Wilkinson, William; Wilkinson & Sons; W & C Wilkinson
14 Ludgate Hill & Old Bond Street, London; cabinet maker and upholder (fl.1808–87)
William Wilkinson had formerly been a partner with Thomas Wilkinson at Brokers Row, Moorfields but the partnership broke up soon after 1807 and by 1808 William was trading on his own account at 14 Ludgate Hill. Thomas continued the business in Moorfields. At the Moorfields address the partners had shown an interest in patent furniture and especially tables. William clearly saw commercial advantage in promoting patent furniture at his new address and in October 1812 advertised patent bedsteads ‘which for their utter utility, firmness, and simplicity, surpass everything of the kind ever presented to the public: they effectually exclude vermin, and may be fixed and unfixed in five minutes’. He claimed to have several such beds in his showrooms where also were to be found ‘portable mahogany chairs, japanned chairs and portable dining tables and every other article made solid and warranted for any climate’. From its commencement the business was of substantial size and insurance cover in March 1808 was £2,000. In November 1824 Wilkinson was unfortunate to have a fire at the Ludgate Hill premises, possibly in a part used for manufacturing, as the address was given as Evangelist Ct, Ludgate Hill. William Wilkinson had a house at Highbury Grove at the time of his death, aged 70, on 29 May 1833. The business had traded from c.1820 as William Wilkinson & Sons and after the death of their father the sons changed the trading style to William & Charles Wilkinson. Important commissions were received. In 1829 they were commissioned by the architect John Rennie to make a table which he presented to the Earl of Lonsdale at Lowther Castle. From 1833–34 they made furniture for the new Goldsmiths’ Hall in London to the designs of the architect Philip Hardwick. They furnished the Court Room, Court Drawing Room and Court Dining Room, while Seddons furnished the remaining rooms. Much of Wilkinson’s furniture survives in the building (illus. Aslin, 19th Century English Furniture (1962), pls. 1-4 and Shrive, Furniture History (2019), figs 3-15). The furniture produced for the Court Room and the Court Dining-Room was of carved mahogany in the Grecian style but the Drawing Room furniture reflected the fact that this was a venue for pleasure with ladies present and the recently revived Rococo was used, the furniture being painted white with the detail gilt. The location of this firm in the City made them an obvious contender for patronage by the City Companies and in 1840 they were invited to tender for furniture and upholstery for the Armourers and Brasiers’ Co. In 1826 William Wilkinson & Sons signed the prefatory recommendation to P. & M. A. Nicholson's Practical Cabinet Maker. The firm appear to have adopted a policy of stamping their products and a wide range of furniture in the Regency styles has been noted with this identification. Items so stamped include sofa tables, breakfast tables, extending dining tables, sets of tables, secrétaire bookcases, cabinets, chiffoniers, Davenports, chests of drawers, dining chairs, sideboards, washstands and music or reading stands. Amongst these items is furniture in the Egyptian taste. Furniture was stamped ‘WILKINSON, LUDGATE HILL’ to c. 1820 then ‘WILKINSON & SONS 14 LUDGATE HILL’ to c. 1830 and ‘W & C WILKINSON, 14 LUDGATE HILL’ thereafter. Some furniture also had a serial number stamped after the name and numbers so far recorded range from 6585 to 19562. One extending dining table was stamped ‘WILKINSON, LATE KAY, 14 LUDGATE HILL, LONDON’. The premises in Ludgate Hill had been occupied by Quintin Kay from 1754 to 1807 and Wilkinson took them over very soon after Kay's death in July 1807. Pieces so stamped almost certainly date from the years immediately following the commencement of Wilkinson's business.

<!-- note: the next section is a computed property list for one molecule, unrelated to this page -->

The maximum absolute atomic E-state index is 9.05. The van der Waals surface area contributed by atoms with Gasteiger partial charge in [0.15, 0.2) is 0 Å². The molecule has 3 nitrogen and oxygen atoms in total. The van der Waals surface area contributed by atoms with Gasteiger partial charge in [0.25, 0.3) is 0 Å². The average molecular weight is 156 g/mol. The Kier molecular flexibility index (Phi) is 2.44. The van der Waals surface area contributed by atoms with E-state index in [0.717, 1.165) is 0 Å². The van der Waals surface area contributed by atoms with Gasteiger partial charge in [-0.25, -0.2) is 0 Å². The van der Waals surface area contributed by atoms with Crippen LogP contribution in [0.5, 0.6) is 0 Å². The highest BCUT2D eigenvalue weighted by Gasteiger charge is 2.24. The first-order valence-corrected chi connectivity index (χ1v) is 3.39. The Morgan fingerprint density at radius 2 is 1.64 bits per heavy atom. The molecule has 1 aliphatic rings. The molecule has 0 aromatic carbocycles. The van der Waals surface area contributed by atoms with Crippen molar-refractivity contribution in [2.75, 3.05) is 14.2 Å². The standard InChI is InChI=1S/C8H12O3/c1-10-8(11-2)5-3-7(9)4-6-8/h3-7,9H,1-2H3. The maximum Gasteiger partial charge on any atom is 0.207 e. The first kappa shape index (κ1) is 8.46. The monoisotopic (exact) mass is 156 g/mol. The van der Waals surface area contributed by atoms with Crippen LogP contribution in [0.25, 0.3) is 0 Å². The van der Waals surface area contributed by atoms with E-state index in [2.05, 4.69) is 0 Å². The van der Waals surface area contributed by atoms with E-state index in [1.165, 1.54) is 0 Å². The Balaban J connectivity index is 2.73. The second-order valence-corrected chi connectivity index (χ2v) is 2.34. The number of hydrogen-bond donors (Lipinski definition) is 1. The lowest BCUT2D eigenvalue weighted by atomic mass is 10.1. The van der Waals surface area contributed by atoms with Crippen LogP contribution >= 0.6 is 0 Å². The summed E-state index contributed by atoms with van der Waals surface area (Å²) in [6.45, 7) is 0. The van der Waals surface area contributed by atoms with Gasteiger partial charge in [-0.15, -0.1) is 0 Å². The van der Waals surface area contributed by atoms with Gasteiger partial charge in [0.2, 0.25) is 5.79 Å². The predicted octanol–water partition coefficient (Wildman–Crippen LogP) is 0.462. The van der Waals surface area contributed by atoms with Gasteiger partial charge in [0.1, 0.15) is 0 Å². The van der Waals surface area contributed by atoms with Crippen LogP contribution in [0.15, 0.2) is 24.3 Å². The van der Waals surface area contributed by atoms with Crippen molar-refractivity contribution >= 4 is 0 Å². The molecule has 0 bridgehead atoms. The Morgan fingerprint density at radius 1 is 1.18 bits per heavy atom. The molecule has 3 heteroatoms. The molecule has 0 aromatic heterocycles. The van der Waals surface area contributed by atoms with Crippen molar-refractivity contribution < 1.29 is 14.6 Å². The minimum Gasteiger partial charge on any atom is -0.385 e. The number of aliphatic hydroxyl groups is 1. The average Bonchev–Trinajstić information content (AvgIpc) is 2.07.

On the death of William in 1855 his widow sold her share to Charles who moved the business to 8 Bond Street. Most stamped furniture from this date onwards was stamped ‘Wilkinson & Son 8 Old Bond Street’. In 1871 the business passed to Charles’ eldest son, Frederick, , and at this time they produced furniture to the designs of the Century Guild including writing table, settee and bookcase buffet designed by A. H. Mackmurdo (illus. Agius, British Furniture 1880-1915 (1978), p. 89). Later the firm went into partnership with Charles Albert and Edward Hindley to form Hindley & Wilkinson. When the building was demolished in 1909 the company relocated to 70/71 Welbeck Street. They were eventually absorbed by Marshall & Snellgrove about 1918.
Sources: DEFM; Aslin, 19th Century English Furniture (1962); Agius, British Furniture 1880-1915 (1978); Shrive, ‘‘Better Than That Ordinarily Seen’: Furniture Supplied to the Third Goldsmith’s Hall by William and Charles Wilkinson and Thomas and George Seddon, 1834-35’, Furniture History (2019); Hindley family papers at the Department of Furniture, Textiles & Fashion, V&A.